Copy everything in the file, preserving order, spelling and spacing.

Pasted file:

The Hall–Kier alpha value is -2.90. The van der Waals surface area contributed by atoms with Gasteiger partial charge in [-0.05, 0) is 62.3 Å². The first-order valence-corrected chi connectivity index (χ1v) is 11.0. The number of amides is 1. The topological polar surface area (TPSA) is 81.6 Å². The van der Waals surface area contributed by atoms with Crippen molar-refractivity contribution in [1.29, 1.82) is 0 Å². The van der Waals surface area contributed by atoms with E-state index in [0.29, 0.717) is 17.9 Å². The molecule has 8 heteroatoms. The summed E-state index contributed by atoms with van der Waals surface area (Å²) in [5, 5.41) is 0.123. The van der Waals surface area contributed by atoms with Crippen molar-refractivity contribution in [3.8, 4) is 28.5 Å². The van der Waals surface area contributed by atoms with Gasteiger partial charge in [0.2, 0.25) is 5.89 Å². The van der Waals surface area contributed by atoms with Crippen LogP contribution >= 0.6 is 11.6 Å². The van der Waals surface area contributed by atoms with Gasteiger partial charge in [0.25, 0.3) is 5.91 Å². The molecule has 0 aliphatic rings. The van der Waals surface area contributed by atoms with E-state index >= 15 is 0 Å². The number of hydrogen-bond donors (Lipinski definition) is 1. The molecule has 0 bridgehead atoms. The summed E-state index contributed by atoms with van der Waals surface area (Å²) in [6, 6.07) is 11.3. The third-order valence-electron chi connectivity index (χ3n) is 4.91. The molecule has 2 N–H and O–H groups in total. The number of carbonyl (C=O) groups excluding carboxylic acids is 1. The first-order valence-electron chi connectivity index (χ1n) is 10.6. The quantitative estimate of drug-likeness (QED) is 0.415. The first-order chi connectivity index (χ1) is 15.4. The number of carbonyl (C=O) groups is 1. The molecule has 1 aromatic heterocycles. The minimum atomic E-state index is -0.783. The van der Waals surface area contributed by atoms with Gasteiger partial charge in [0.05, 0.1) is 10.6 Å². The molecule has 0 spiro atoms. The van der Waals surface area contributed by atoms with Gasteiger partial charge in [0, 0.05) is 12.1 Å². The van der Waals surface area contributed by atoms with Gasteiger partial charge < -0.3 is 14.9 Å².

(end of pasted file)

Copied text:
The Hall–Kier alpha value is -2.90. The van der Waals surface area contributed by atoms with Gasteiger partial charge in [-0.05, 0) is 62.3 Å². The first-order valence-corrected chi connectivity index (χ1v) is 11.0. The number of amides is 1. The topological polar surface area (TPSA) is 81.6 Å². The van der Waals surface area contributed by atoms with Crippen molar-refractivity contribution in [1.29, 1.82) is 0 Å². The van der Waals surface area contributed by atoms with E-state index in [0.29, 0.717) is 17.9 Å². The molecule has 8 heteroatoms. The summed E-state index contributed by atoms with van der Waals surface area (Å²) in [5, 5.41) is 0.123. The van der Waals surface area contributed by atoms with Crippen molar-refractivity contribution in [3.8, 4) is 28.5 Å². The van der Waals surface area contributed by atoms with Gasteiger partial charge in [0.2, 0.25) is 5.89 Å². The van der Waals surface area contributed by atoms with Crippen LogP contribution >= 0.6 is 11.6 Å². The van der Waals surface area contributed by atoms with Gasteiger partial charge in [0.25, 0.3) is 5.91 Å². The molecule has 0 aliphatic rings. The van der Waals surface area contributed by atoms with E-state index >= 15 is 0 Å². The number of hydrogen-bond donors (Lipinski definition) is 1. The molecule has 0 bridgehead atoms. The summed E-state index contributed by atoms with van der Waals surface area (Å²) in [6, 6.07) is 11.3. The third-order valence-electron chi connectivity index (χ3n) is 4.91. The molecule has 2 N–H and O–H groups in total. The number of carbonyl (C=O) groups excluding carboxylic acids is 1. The first-order valence-electron chi connectivity index (χ1n) is 10.6. The quantitative estimate of drug-likeness (QED) is 0.415. The first-order chi connectivity index (χ1) is 15.4. The number of carbonyl (C=O) groups is 1. The molecule has 1 aromatic heterocycles. The minimum atomic E-state index is -0.783. The van der Waals surface area contributed by atoms with Gasteiger partial charge in [0.05, 0.1) is 10.6 Å². The molecule has 0 spiro atoms. The van der Waals surface area contributed by atoms with Gasteiger partial charge in [0, 0.05) is 12.1 Å². The van der Waals surface area contributed by atoms with Gasteiger partial charge < -0.3 is 14.9 Å².